Classic high-output thyrotoxic heart disease is generally considered a direct effect of thyroid hormone. In contrast, the cause of the less common low-output heart failure is generally unknown. The aim of this study was to retrospectively evaluate available endomyocardial biopsy tissue from patients with coexistent Graves' disease and idiopathic low-output heart failure and determine whether the biopsy features were consistent with an autoimmune process. The study group consisted of 11 patients whose mean age was 47 years when they were diagnosed with hyperthyroidism and 52 years when diagnosed with cardiac dysfunction. Right ventricular endomyocardial biopsy tissue revealed severe lymphocytic myocarditis in a patient with severe ophthalmopathy and showed borderline myocarditis in a patient without ophthalmopathy. Biopsy tissues from 6 other patients showed appreciable myocyte hypertrophy and interstitial fibrosis, consistent with dilated cardiomyopathy. Two patients had nondiagnostic biopsy specimens, and 1 patient had features suggestive of arrhythmogenic right ventricular dysplasia. In conclusion, for the 11 patients with Graves' disease and unexplained systolic dysfunction, only 2 (18%) had lymphocytic infiltrates consistent with an autoimmune process. Thus, among patients with Graves' disease, most cases of low-output cardiac dysfunction appear to be due to causes other than an active autoimmune inflammatory process.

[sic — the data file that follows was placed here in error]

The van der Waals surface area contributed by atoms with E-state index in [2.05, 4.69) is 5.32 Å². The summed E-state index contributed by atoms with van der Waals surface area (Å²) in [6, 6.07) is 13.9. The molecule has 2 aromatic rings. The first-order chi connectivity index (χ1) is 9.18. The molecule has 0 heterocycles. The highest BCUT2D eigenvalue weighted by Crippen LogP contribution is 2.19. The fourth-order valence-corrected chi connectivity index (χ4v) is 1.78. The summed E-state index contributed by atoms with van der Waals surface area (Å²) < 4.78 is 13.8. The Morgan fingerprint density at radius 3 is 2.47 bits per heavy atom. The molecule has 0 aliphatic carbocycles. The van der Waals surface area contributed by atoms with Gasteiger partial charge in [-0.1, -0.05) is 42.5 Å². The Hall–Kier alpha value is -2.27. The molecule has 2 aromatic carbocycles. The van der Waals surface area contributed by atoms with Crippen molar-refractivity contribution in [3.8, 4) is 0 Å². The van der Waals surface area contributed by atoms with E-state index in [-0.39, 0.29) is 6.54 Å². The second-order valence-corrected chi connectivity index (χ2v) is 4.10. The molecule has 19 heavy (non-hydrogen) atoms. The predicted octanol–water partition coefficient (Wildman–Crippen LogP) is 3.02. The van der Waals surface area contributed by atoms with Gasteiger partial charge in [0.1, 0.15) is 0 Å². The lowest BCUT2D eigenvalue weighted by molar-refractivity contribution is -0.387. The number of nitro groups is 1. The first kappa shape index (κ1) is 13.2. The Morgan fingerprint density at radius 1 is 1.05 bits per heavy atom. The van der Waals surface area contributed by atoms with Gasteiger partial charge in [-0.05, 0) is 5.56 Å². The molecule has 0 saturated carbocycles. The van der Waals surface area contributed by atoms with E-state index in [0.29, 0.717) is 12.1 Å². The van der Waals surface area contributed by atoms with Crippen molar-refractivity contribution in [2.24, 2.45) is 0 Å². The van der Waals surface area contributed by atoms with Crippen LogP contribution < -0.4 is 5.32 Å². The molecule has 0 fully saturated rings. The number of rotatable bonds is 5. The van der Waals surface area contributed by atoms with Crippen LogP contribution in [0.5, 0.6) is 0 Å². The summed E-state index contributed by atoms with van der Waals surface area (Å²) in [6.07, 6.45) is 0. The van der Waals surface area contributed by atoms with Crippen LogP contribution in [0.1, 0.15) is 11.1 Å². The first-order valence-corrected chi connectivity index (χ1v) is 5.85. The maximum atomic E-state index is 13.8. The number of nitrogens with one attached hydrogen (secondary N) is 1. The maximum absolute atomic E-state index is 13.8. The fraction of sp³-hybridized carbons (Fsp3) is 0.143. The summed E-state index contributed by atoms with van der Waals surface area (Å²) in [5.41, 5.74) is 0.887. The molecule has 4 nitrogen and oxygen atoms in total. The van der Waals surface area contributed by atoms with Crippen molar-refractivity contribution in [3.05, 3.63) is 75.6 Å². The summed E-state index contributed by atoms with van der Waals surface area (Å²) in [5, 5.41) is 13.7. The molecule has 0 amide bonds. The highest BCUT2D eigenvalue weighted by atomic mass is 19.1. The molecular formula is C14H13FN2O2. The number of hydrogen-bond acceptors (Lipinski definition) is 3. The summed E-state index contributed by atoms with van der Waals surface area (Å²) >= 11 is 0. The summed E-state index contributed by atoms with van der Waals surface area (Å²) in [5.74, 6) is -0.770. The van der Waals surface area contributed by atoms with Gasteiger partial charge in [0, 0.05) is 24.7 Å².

ASJC Scopus subject areas
- Endocrinology, Diabetes and Metabolism